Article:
FIFA’s threat of on-field punishment for players pushed World Cup teams to back down and abandon a plan for their captains to wear armbands that were seen as a rebuke to host nation Qatar’s human rights record.
Just hours before the first players with the armbands in support of the “One Love” campaign were to take the field, soccer’s governing body warned they would immediately be shown yellow cards — two of which lead to a player’s expulsion from that game and also the next.
In a joint statement, the football associations of countries planning on wearing the armband said FIFA had threatened to issue yellow cards to any player wearing it.
According to FIFA rules, team equipment must not have any political, religious, or personal slogans, statements, or images, and during FIFA Final Competitions, the captain of each team “must wear the captain’s armband provided by FIFA”.
World Cup organizers have repeatedly said that everyone, no matter their sexual orientation or background, is welcome during the tournament.
The move attracted swift and scathing criticism from groups representing the LGBT+ (lesbian, gay, bisexual, transgender) community.
That changed the calculus for the seven European teams, which may have expected merely to be fined. The displays are a violation of FIFA rules.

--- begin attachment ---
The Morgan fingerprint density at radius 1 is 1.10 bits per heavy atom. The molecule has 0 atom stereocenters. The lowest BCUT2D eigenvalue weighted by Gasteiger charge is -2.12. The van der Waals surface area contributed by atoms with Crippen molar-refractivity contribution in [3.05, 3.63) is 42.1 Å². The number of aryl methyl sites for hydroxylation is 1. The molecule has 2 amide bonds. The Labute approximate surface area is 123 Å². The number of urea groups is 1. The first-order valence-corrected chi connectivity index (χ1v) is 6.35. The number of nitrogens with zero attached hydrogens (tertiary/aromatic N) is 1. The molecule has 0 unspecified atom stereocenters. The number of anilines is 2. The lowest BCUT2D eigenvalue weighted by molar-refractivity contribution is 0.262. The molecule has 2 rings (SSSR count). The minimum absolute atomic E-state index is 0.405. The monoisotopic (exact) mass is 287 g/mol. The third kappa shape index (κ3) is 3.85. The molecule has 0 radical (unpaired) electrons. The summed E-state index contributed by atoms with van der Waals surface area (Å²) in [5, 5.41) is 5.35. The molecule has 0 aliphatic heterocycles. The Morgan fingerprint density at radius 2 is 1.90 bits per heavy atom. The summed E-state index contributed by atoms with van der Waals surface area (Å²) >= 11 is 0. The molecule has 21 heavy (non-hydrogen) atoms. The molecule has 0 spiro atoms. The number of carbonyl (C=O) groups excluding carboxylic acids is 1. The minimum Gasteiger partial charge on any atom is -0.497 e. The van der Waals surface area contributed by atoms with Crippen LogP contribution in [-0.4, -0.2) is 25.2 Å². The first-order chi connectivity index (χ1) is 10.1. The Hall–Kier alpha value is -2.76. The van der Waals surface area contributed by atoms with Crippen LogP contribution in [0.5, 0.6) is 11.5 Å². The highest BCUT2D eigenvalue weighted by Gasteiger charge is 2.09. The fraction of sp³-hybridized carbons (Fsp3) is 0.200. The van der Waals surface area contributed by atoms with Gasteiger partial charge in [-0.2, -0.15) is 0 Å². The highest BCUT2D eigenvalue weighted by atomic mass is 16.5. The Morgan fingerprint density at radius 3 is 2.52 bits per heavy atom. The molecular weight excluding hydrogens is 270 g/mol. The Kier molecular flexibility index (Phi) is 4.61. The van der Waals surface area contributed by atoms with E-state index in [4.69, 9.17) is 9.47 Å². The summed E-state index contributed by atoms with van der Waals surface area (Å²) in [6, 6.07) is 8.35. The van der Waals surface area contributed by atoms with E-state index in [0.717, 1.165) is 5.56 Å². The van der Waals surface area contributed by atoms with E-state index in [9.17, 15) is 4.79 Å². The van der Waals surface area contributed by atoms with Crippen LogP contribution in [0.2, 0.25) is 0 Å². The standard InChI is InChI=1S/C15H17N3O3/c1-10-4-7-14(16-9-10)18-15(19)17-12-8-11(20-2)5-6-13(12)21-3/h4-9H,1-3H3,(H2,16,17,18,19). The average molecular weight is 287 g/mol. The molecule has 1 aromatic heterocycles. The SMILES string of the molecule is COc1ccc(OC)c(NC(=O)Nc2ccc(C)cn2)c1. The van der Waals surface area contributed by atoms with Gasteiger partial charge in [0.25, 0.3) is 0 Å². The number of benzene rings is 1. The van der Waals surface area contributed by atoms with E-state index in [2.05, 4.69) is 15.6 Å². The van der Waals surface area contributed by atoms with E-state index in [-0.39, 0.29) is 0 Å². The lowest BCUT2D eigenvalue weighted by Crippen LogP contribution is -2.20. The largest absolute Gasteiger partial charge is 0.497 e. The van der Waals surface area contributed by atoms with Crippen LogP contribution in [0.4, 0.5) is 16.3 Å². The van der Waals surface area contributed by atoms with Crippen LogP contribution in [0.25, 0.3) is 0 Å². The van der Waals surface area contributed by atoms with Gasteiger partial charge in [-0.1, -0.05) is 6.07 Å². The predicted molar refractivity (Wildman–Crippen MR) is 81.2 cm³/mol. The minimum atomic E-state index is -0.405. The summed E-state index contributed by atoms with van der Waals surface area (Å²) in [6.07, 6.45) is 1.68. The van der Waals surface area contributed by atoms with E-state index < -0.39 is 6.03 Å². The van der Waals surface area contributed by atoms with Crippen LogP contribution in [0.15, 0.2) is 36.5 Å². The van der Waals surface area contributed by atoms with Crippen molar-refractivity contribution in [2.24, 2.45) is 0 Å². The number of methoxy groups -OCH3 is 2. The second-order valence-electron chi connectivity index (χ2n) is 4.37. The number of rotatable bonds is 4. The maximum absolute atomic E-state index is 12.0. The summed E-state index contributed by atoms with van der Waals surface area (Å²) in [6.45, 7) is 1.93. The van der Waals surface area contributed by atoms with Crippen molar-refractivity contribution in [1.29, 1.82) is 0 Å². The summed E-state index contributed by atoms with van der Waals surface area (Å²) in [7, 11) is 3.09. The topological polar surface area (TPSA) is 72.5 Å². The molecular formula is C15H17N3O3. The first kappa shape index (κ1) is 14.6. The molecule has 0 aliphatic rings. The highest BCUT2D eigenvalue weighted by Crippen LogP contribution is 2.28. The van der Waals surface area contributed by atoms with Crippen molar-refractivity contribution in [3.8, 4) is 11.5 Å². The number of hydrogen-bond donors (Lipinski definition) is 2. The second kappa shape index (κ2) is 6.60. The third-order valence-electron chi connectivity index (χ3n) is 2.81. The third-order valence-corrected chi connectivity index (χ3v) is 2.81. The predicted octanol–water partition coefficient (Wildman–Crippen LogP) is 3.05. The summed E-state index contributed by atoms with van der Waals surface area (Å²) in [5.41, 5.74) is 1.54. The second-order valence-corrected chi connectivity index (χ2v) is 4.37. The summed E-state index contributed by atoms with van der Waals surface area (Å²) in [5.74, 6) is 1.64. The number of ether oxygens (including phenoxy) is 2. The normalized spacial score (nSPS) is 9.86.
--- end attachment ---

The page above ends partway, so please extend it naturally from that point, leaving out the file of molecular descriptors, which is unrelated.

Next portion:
No player had the “One Love” armbands Monday, although England’s Harry Kane wore the FIFA-approved “No Discrimination” armband that was offered as a compromise in the match with Iran.
The OneLove armbands were originally launched in 2020 as part of an inclusiveness campaign by the Royal Dutch Football Association (KNVB).
The KNVB campaign opposes discrimination based on race, skin color, sexual orientation, culture, faith, nationality, gender, age, and “all other forms of discrimination”.
The design features a rainbow flag in the shape of a heart with a number one in the middle, surrounded by the text “One Love” on either side and the words “football connects” in cursive below.